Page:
Linked by Howard Fosdick on Sat 17th Dec 2011 00:26 UTC
Linux Without corporate backing or advertising, Puppy Linux has become one of the world's ten most popular Linux distributions. In the past few months Puppy has whelped a litter of like systems, each with its own unique DNA. This article summarizes Puppy and then describes the new brood.
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by ozonehole on Sat 17th Dec 2011 01:23 UTC
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I hesitate to make this comment because I know exactly what's going to happen, but here goes...

Puppy always runs as root without a password. Yes, it is possible (if you open a terminal and use the command line) to login as unprivileged user "spot" (again, without a password). "Spot" can launch apps at the command line, but the graphic desktop will always belong to root. And most users will not go to the trouble to become spot, they will just launch apps as root. Many have pointed out that this is a risky strategy in terms of security. Puppy lacks the tools to configure it as you would most distros - running the desktop and all apps as an unprivileged user.

This issue has been mentioned about a million times already in numerous Linux forums. Usually within minutes after somebody raises the issue, Puppy fans jump in and insist that Puppy is perfectly secure, surfing the Internet as root poises no security risk at all, and if you don't agree with them you are a "Puppy-hater" and deserve to die. I've found myself in this argument so many times now that it's gotten weary, which is why I hesitate to post this.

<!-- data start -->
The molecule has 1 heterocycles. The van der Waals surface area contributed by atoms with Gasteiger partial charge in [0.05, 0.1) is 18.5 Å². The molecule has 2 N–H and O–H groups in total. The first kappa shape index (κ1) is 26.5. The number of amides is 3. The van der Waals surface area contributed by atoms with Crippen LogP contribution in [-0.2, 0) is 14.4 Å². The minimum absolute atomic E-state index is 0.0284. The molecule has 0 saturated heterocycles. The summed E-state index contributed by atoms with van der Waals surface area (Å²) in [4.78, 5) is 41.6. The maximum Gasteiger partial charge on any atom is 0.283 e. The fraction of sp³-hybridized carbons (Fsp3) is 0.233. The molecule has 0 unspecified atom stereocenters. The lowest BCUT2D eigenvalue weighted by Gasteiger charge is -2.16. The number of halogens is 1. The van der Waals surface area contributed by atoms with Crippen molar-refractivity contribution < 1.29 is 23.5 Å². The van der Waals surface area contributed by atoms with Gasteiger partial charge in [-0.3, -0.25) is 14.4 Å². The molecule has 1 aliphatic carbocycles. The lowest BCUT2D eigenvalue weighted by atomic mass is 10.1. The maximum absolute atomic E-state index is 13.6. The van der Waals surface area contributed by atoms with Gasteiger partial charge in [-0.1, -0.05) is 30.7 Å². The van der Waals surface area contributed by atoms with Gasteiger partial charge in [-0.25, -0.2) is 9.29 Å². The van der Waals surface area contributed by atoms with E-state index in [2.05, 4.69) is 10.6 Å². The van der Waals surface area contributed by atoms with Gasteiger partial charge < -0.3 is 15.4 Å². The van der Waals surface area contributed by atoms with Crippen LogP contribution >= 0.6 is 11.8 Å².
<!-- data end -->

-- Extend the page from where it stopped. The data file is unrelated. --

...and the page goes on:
Nevertheless, reality is that surfing the net as root carries some real risks, whether Puppy users wish to admit it or not. I would never do online banking or credit card purchases with Puppy for this reason.

This does not mean I hate Puppy. I used it for quite a while on my netbook, though lately I've found other alternatives which I prefer. I still keep a Puppy CD and USB stick around just in case I need an emergency boot-up device to rescue data or fix a broken installation. Puppy does have many endearing features - I understand why people like it.

Now, if somebody would just fix this security problem, I'd probably be using it on an everyday basis.

My advice about ANY distro is that people should not get emotional about it. I've used quite a few distros since I started with Linux over 10 years ago. Every distro has some flaw - either you learn to live with it, or ask the developers to fix it (if you can't fix it yourself), or move on to another distro. But denying the flaw won't make it go away, even if the denial makes you feel better.

Edited 2011-12-17 01:34 UTC

Reply Score: 14